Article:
According to some reports, Apple plans to break from Google Maps and use its own technology for the native Maps app on iOS later this year.
The new feature is expected to be announced at next week’s Worldwide Developers Conference in San Francisco, experts suggest. The company is reportedly looking to convince third-party application developers to implement its technology into their offerings.
As The Wall Street Journal claims, former Apple’s employees revealed that company is set to bump Google’s maps service from its mobile OS. Apple would instead “release a new mapping app that runs Apple’s own technology,” the report said.
BGR’s Jonathan Geller says that iOS 6 — the next version of Apple’s mobile operating system — will bring 3-D mapping features which use mapping technology developed by Apple.
As insiders told reporters, “Apple has been hatching the plan to evict Google Maps from the iPhone for years.” Over time, Apple has “quietly acquired at least three cutting-edge map companies, melding their technology with its own” and begun developing its own proprietary mapping service.
The speculations concerning the Apple’s Maps began last month when the website 9to5Mac cited “trusted sources” in reporting that the company intended to replace Google Maps as the default map app in the next version of its mobile operating system.
“The application design is said to be fairly similar to the current Google Maps program on the iPhone, iPad, and iPod touch, but it is described as a much cleaner, faster, and more reliable experience,” the website said that time.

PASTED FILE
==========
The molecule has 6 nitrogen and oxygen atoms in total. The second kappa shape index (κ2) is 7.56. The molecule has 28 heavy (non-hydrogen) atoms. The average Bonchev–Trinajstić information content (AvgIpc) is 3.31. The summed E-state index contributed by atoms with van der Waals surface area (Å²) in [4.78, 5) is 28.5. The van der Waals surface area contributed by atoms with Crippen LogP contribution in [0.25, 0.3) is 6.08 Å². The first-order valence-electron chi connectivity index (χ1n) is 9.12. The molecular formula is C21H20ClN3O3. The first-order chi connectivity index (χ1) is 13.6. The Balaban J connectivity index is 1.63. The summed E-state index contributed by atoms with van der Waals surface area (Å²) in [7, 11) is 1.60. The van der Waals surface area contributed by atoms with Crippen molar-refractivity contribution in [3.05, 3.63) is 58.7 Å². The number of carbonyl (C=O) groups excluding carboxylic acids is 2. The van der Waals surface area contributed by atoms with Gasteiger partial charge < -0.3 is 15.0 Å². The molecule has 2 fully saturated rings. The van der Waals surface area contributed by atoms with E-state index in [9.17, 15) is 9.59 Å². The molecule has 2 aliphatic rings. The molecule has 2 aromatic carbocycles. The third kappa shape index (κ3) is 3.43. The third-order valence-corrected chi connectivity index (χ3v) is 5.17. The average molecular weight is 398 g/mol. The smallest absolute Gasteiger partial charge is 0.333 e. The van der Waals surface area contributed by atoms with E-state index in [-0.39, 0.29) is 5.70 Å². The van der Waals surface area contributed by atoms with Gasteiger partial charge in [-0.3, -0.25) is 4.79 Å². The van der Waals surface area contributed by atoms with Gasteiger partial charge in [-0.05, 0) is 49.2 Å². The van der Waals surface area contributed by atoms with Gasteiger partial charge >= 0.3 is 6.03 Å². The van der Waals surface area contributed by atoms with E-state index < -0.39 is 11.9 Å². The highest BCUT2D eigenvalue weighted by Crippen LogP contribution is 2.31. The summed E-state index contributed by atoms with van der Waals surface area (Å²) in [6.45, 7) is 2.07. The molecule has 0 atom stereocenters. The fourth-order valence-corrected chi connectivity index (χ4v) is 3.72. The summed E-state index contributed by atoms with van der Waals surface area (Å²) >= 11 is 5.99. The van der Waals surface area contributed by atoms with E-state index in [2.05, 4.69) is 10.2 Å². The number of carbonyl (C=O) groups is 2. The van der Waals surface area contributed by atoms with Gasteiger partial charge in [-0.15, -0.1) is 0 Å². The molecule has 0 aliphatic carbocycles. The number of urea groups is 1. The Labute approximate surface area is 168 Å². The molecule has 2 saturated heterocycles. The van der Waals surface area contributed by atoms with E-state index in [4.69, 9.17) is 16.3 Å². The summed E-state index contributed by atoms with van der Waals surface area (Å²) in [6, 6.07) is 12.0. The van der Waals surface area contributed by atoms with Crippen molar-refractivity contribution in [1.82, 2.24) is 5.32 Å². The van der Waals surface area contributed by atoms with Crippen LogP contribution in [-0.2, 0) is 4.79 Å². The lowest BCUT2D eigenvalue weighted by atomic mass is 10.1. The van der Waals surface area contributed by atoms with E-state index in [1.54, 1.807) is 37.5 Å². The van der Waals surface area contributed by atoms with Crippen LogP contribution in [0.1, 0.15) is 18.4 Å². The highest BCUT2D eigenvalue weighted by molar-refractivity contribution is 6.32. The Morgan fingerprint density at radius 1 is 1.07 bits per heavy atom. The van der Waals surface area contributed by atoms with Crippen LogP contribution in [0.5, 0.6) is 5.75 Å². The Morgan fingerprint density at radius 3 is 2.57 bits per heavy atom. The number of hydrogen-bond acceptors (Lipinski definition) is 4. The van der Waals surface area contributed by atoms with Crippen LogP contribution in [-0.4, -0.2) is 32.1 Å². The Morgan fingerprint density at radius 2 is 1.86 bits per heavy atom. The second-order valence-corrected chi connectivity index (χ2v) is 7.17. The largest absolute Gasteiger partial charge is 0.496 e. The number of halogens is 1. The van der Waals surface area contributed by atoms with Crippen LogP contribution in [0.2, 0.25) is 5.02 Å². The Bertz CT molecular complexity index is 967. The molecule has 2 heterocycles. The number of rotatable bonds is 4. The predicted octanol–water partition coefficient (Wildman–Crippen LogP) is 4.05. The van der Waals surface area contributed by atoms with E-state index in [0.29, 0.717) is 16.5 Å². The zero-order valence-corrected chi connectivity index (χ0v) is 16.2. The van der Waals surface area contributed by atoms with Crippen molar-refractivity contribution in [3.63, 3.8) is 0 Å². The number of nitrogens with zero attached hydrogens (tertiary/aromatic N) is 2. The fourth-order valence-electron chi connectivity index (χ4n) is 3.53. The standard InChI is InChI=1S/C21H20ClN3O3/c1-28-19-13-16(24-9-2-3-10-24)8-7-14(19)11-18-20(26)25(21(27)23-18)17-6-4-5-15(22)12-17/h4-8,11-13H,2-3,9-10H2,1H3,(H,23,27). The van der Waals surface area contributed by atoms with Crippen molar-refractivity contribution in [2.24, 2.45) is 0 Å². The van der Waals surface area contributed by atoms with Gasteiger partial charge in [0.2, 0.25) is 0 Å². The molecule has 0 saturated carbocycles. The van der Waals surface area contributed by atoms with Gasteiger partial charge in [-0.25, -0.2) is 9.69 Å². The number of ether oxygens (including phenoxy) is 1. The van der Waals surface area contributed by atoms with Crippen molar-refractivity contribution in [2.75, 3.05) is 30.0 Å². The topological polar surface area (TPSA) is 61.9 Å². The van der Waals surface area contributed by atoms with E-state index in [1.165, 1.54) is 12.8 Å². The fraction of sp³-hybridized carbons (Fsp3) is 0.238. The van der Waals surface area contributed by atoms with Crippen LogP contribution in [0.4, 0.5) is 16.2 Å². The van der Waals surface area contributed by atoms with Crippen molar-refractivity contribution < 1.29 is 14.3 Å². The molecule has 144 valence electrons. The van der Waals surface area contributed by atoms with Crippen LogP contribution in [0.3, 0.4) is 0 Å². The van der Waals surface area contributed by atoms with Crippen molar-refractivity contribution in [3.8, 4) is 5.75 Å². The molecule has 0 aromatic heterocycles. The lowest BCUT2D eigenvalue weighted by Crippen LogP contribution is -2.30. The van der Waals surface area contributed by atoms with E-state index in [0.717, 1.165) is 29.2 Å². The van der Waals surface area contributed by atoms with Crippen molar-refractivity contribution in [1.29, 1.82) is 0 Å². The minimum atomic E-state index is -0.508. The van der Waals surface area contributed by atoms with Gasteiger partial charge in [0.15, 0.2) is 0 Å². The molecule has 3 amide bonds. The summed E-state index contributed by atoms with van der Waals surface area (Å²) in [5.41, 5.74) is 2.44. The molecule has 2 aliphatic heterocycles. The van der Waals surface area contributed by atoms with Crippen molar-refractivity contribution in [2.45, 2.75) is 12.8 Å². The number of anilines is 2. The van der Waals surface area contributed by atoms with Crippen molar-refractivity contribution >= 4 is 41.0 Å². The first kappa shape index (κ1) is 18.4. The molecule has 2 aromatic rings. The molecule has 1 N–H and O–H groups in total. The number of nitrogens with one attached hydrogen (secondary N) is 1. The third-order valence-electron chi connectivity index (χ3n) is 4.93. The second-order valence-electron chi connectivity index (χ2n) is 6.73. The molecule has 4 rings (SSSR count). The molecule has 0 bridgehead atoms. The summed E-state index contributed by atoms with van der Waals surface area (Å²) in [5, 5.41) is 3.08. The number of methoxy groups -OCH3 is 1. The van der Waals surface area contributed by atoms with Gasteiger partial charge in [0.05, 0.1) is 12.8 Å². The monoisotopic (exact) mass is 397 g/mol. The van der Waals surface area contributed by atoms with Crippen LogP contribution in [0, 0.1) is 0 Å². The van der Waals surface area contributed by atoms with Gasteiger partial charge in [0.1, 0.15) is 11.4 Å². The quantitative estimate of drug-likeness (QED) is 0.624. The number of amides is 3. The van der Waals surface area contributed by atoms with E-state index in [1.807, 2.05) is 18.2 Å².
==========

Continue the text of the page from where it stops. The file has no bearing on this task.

Google Maps has been an essential feature of the iPhone since 2007, but sources assure that Apple’s replacement plan was hatched years ago and accelerated when phones powered by Google’s Android operating system overtook Apple in shipments.
So Apple bought three companies, Placebase, C3 Technologies and Poly 9, which it used to create a mapping database, writes NPR.
Last month 9to5Mac said the Apple maps app will have a new 3-D tool: “This 3D mode is said to essentially be technology straight from C3 Technologies: beautiful, realistic graphics based on de-classified missile target algorithms.”
Jessica Vascellaro, who wrote about the news, suggested that while Google will lose some revenue from the move, what’s at stake goes beyond mapping applications.
“There’s sort of a bigger pile of money at stake when you look at the broader smartphone battle and what phones people are buying,” she said.
“Because people today whether they’re buying iPhones or phones that run Google’s Android software, they want the coolest hardware but also, you know, the coolest apps.”
She went on: “And if Google or Apple has a better map app, they’re hoping that [they are] pulling users toward buying their phones and being sort of on their software platform. So it’s really a broader battle about the billions of billions of dollars at stake in the smartphone industry.”
Vascellaro also suggested that the app will turn iPhone into an in-car GPS device, a feature already available in Android-powered phones.
“But I think where Apple is really going to try and differentiate is on sort of the vividness of the imagery and really 3-D imagery that pops on your screen, which is something we’re not totally used to yet on mobile,” she said.